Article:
Users of Meta's Facebook and Messenger applications will now automatically receive end-to-end encryption, a significant improvement in security and privacy, the firm said on Wednesday.
The long-awaited release will protect user messages from prying eyes by scrambling their contents for everyone except the intended senders and receivers. However, the idea may spark renewed pushback from government authorities, who have cautioned that making communications more difficult to read may promote illegal activities.
Meta has been open about its ambitions to make encrypted conversations the default option for its messaging networks for years. WhatsApp, the company's other messaging service, switched to encrypted conversations in 2016. In the same year, Messenger enabled encrypted communications on an opt-in basis.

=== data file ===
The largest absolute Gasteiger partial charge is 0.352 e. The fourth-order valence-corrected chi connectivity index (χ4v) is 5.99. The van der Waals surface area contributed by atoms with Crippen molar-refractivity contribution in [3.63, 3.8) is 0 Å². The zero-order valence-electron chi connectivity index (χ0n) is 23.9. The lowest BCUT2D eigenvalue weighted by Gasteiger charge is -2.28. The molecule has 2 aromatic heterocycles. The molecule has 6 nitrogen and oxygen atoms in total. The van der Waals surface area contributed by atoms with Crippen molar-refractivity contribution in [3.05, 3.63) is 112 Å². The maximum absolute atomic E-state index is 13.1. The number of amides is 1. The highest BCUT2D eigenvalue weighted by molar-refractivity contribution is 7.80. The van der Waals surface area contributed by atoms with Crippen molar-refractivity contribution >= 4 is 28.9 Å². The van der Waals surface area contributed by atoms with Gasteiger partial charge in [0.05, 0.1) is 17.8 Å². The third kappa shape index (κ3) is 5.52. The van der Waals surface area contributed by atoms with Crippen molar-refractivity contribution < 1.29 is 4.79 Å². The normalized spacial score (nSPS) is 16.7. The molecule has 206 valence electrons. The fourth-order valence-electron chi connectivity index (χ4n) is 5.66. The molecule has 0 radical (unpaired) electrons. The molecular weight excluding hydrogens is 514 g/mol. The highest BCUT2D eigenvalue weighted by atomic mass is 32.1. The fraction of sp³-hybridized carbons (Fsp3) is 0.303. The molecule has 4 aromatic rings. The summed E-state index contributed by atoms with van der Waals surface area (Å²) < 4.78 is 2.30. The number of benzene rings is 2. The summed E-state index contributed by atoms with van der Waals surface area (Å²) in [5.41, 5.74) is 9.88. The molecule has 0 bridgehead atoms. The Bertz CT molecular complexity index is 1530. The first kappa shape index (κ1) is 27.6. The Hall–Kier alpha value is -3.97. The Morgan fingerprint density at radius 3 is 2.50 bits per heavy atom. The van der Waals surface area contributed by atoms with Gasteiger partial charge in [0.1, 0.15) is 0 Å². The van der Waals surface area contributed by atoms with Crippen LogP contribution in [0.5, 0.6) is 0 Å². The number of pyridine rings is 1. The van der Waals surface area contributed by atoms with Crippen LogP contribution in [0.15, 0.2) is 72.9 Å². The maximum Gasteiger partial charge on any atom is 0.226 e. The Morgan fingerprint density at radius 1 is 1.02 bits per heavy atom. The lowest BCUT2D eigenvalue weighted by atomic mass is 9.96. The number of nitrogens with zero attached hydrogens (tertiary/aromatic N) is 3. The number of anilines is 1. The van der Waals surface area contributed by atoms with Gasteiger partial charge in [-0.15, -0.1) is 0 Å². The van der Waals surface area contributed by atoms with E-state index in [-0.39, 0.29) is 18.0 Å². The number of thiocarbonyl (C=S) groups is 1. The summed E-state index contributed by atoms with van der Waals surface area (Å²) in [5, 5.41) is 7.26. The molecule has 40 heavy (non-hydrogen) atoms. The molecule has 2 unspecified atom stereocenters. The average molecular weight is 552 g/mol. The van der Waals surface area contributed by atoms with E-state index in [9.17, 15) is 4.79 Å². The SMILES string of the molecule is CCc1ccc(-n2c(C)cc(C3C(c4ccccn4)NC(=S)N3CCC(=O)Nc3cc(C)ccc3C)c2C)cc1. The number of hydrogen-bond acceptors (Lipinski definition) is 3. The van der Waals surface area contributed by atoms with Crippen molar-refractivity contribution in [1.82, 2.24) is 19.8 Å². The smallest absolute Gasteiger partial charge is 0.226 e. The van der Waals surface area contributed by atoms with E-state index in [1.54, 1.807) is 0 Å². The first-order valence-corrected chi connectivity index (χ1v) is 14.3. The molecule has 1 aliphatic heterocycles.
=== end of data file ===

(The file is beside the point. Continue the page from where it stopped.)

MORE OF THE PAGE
In response to increased scrutiny of platform manipulation concerns and the company's data policies, Meta doubled down on security and privacy solutions in 2019. CEO Mark Zuckerberg put out a privacy-focused agenda for Facebook, WhatsApp, and Instagram in 2019. Instagram will also begin testing opt-in end-to-end encrypted messaging in 2021.
However, it requires a large-scale redesign of Messenger to allow end-to-end encryption by default, according to Meta, explaining why the firm waited so long to implement default encryption for Messenger users.
"This is the biggest set of improvements to Messenger since it was first launched in 2011," said Loredana Crisan, Messenger's CEO, in a blog post, adding that the firm "worked tirelessly to rebuild Messenger features from the ground up."
According to Crisan, the new default settings will prevent even Meta from seeing what users are sending to one another. The upgrade aligns Facebook and Messenger not only with WhatsApp but also with other non-Meta applications that provide similar degrees of security, such as Signal and Apple's iMessage.